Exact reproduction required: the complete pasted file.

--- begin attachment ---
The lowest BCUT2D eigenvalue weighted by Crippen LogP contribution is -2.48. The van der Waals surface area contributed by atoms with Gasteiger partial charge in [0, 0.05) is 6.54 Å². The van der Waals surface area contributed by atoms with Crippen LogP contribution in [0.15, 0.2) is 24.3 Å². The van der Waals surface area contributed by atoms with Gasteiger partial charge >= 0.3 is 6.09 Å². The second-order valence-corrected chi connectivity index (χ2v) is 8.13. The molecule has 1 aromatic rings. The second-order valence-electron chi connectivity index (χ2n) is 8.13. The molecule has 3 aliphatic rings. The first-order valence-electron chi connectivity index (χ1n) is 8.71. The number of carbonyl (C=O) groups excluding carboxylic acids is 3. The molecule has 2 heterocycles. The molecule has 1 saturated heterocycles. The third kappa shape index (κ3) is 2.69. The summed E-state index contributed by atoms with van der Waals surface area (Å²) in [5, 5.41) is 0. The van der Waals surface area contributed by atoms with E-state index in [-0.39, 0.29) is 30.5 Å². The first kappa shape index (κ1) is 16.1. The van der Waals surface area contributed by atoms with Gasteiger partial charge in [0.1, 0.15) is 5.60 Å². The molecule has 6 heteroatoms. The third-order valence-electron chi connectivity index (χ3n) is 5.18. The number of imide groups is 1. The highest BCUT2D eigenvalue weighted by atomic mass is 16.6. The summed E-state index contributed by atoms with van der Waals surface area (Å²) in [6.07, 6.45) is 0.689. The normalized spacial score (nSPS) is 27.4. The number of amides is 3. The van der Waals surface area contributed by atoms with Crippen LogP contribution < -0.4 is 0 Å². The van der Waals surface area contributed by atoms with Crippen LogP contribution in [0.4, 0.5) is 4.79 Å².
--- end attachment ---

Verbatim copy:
The lowest BCUT2D eigenvalue weighted by Crippen LogP contribution is -2.48. The van der Waals surface area contributed by atoms with Gasteiger partial charge in [0, 0.05) is 6.54 Å². The van der Waals surface area contributed by atoms with Crippen LogP contribution in [0.15, 0.2) is 24.3 Å². The van der Waals surface area contributed by atoms with Gasteiger partial charge >= 0.3 is 6.09 Å². The second-order valence-corrected chi connectivity index (χ2v) is 8.13. The molecule has 1 aromatic rings. The second-order valence-electron chi connectivity index (χ2n) is 8.13. The molecule has 3 aliphatic rings. The first-order valence-electron chi connectivity index (χ1n) is 8.71. The number of carbonyl (C=O) groups excluding carboxylic acids is 3. The molecule has 2 heterocycles. The molecule has 1 saturated heterocycles. The third kappa shape index (κ3) is 2.69. The summed E-state index contributed by atoms with van der Waals surface area (Å²) in [5, 5.41) is 0. The van der Waals surface area contributed by atoms with E-state index in [-0.39, 0.29) is 30.5 Å². The first kappa shape index (κ1) is 16.1. The van der Waals surface area contributed by atoms with Gasteiger partial charge in [0.1, 0.15) is 5.60 Å². The molecule has 6 heteroatoms. The third-order valence-electron chi connectivity index (χ3n) is 5.18. The number of imide groups is 1. The highest BCUT2D eigenvalue weighted by atomic mass is 16.6. The summed E-state index contributed by atoms with van der Waals surface area (Å²) in [6.07, 6.45) is 0.689. The normalized spacial score (nSPS) is 27.4. The number of amides is 3. The van der Waals surface area contributed by atoms with Crippen LogP contribution < -0.4 is 0 Å². The van der Waals surface area contributed by atoms with Crippen LogP contribution in [0.4, 0.5) is 4.79 Å².